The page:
Sharing Letter Shapes

I have to credit Daisy with the inspiration for this blog!

Last night a couple of her library books were laying on Daisy’s play table, ready for bedtime reading.

Daisy disappeared into the kitchen and came back with some of her magnetic letters from the fridge door.  She then started to lay the letters on one of the books, placing a magnetic letter on top of each of the letters of the book title.  Daisy carefully matched letter to letter and even took the ‘i’, turned it upside down and placed it on top of the exclamation mark!

The ‘a’ in Daisy’s set of magnetic letters wasn’t the same shape as the ‘a’ in the book title.

So, back to the fridge door.

Daisy then returned with a ‘6’ which she turned around so that the magnetic side was face-upwards and she put that on top of the ‘a’.

Being able to recognise and match things that look the same is an important skill.  It’s possible to encourage a preschool child to do this during everyday activities from pairing up the gloves and mitts to sorting out pegs or the cutlery.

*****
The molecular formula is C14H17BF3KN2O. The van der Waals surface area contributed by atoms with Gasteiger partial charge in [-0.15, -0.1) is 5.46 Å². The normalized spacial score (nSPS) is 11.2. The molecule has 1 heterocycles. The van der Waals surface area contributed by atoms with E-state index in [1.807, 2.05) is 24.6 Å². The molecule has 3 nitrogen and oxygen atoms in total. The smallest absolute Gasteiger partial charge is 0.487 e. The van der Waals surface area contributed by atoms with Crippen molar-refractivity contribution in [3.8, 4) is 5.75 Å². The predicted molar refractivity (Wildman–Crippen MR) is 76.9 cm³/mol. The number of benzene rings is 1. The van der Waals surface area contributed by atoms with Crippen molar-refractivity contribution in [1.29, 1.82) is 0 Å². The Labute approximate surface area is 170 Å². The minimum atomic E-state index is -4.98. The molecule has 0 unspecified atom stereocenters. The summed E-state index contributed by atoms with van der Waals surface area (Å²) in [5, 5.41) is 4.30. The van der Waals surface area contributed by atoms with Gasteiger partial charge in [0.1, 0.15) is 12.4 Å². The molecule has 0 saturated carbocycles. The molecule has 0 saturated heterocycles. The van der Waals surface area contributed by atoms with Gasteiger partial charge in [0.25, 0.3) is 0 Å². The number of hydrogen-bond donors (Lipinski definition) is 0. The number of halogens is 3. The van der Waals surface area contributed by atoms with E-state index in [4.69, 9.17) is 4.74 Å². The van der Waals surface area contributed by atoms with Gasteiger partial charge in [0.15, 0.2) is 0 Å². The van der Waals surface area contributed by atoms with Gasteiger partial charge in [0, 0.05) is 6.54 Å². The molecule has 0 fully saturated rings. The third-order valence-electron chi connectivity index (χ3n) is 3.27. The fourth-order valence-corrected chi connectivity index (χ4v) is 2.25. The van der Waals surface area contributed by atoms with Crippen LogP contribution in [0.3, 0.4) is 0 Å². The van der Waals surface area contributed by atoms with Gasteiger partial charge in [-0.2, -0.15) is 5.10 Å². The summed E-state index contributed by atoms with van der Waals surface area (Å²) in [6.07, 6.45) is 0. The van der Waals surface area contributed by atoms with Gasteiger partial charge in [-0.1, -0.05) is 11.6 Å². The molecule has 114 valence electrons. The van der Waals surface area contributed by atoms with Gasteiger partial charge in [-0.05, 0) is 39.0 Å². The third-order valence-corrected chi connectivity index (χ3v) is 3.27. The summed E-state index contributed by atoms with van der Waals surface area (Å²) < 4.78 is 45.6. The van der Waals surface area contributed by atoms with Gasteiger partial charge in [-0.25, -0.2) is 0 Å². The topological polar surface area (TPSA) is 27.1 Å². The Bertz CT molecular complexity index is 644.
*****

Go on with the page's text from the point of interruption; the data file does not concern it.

Now that Daisy has shown she is aware of letters and can match different letter shapes we can show her other places where she might see letters: on food packaging, on signs, in magazines or comics and in her other books .

Granny Smith says –

When you are introducing your grandchild or child to letters and they are beginning to recognise their shapes of different letters it’s best to look for examples that use lower case, not upper case letters.  Later, when they become familiar with the shapes of letters, you can start to introduce the sounds to those letters.

A quick activity with letters – cut out some large lower case letters from magazines, pamphlets, leaflets and clean food packaging to have a gluing and sticking activity, sorting and grouping the same letter shapes together.

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